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Tibet

Tibet lies on the Qinghai-Tibet Plateau of the southwest border of China. The average height of the whole region is more than 4,000 meters above sea level, for which Tibet is known as "Roof of the World". The highest peak of Tibet, also the highest in Himalayas and in the whole world, is Everest Peak, which is as high as 8,846.27 meters above sea level.

Although a part of China, Tibet has a unique culture of all there own. It is mainly inhabited by Tibetans, a minority nationality of old and mysterious people. Tourist attractions include the Potala Palace in Lhasa, Jokhang Temple, and a number of Buddhist sacred places.

Tibet (Xi Zang in Chinese) is to the south of Xin Jiang Uygur Autonomous Region and Qing Hai Province, to the west of Sichuan, to the northwest of Yunnan and to the north of India and Nepal. Its population of 2.3 million people come from a variety of ethnic groups including Tibetan, Han, Monba and Lhota. Its capital city is Lhasa.

Northwest Tibet, mainly Qing Hai plateau, is home to a variety of unusual and unique animals. Across the northern expanse of Tibet, you can see vast grasslands where horses, cattle and sheep roam freely. The world's lowest valley, the Grand Yarlun-tzanpo River Valley lies in east Tibet.

Nearly all Tibetans follow Tibetan Buddhism, known as Lamaism, with the exception of approximately 2,000 followers of Islam and 600 of Catholicism. Tibetan Buddhism was greatly influenced by Indian Buddhism in its early time, but after years of evolution, Tibetan Buddhism has developed its own distinctive qualities and practices. A well-known example is the belief that there is a Living Buddha, who is the reincarnation of the first, a belief alien to Chinese Buddhism.

It is freezing cold in most time of the year. Most tourists come to visit Tibet only in the warmest seasons, June, July, August and early September.

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Potala Palace

In 641, after marrying Princess Wencheng, Songtsen Gampo decided to build a grand palace to accommodate her and let his descendants remember the event. However, the original palace was destroyed due to a lightening strike and succeeding warfare during Landama's reign. In seventeenth century under the reign of the Fifth Dalai Lama, Potala was rebuilt. The Thirteenth Dalai Lama expanded it to today's scale. The monastery-like palace, reclining against and capping Red Hill, was the religious and political center of old Tibet and the winter palace of Dalai Lamas. The palace is more than 117 meters (384 feet) in height and 360 (1180 feet) in width, occupying a building space of 90 thousand square meters. Potala is composed of White Palace and Red palace. The former is for secular use while the later is for religious.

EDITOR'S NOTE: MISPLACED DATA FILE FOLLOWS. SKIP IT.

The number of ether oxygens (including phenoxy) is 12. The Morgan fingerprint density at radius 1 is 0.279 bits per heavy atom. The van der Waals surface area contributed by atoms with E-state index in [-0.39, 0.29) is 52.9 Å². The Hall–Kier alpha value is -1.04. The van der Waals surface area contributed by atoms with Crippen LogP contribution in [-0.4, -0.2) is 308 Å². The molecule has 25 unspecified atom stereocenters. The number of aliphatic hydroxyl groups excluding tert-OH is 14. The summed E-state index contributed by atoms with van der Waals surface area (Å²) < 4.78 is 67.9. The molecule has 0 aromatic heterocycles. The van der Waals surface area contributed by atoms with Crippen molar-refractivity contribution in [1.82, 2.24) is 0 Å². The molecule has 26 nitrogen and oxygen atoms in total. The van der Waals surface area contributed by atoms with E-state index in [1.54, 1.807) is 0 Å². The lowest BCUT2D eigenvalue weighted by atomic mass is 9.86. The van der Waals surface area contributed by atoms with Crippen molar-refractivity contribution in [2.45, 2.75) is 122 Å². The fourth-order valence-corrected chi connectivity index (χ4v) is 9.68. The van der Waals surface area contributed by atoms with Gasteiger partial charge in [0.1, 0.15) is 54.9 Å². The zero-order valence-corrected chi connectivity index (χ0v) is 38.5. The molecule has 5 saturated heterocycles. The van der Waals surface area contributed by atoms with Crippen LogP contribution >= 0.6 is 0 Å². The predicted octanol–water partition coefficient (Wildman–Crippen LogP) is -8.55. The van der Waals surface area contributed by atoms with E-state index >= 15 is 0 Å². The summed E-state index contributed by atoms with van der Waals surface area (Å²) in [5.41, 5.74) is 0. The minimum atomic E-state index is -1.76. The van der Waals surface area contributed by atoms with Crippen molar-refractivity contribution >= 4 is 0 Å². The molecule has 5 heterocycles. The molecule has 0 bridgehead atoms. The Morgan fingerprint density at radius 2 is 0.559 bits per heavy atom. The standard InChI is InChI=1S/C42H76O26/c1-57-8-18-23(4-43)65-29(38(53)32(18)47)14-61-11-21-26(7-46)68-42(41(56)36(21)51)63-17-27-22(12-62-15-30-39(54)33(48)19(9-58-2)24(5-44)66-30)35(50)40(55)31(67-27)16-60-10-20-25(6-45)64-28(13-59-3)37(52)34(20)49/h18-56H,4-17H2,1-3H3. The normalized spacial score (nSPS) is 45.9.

Jokhang Temple

Jokhang Temple has been a place of pilgrimage for centuries. It is the spiritual center of Lhasa and stands in the heart of the old city. It was built in 647AD by King Songtsen Gampo, upon establishing his kingdom's capital in Lhasa. Through several renovations it expanded into quite a large group of buildings and now covers an area of over 25,000 sq meters.

Jokhang has 4 stories and its roofs are covered with gilded bronze tiles. It was built in the style of Tang dynasty structures and adopted the characteristics of Nepalese and Indian architecture.

There are numerous elaborately decorated shrines and rooms at Jokhang. There are also statues of King Songtsan Gambo together with his Chinese bride Princess Wen Cheng and Nepalese bride Princess Chizun in the side halls. In the center of the main hall, a gold statue of the young Buddha Sakyamuni, brought to Tibet by Princess Wen Cheng from Chang'an (present Xian) is enshrined.

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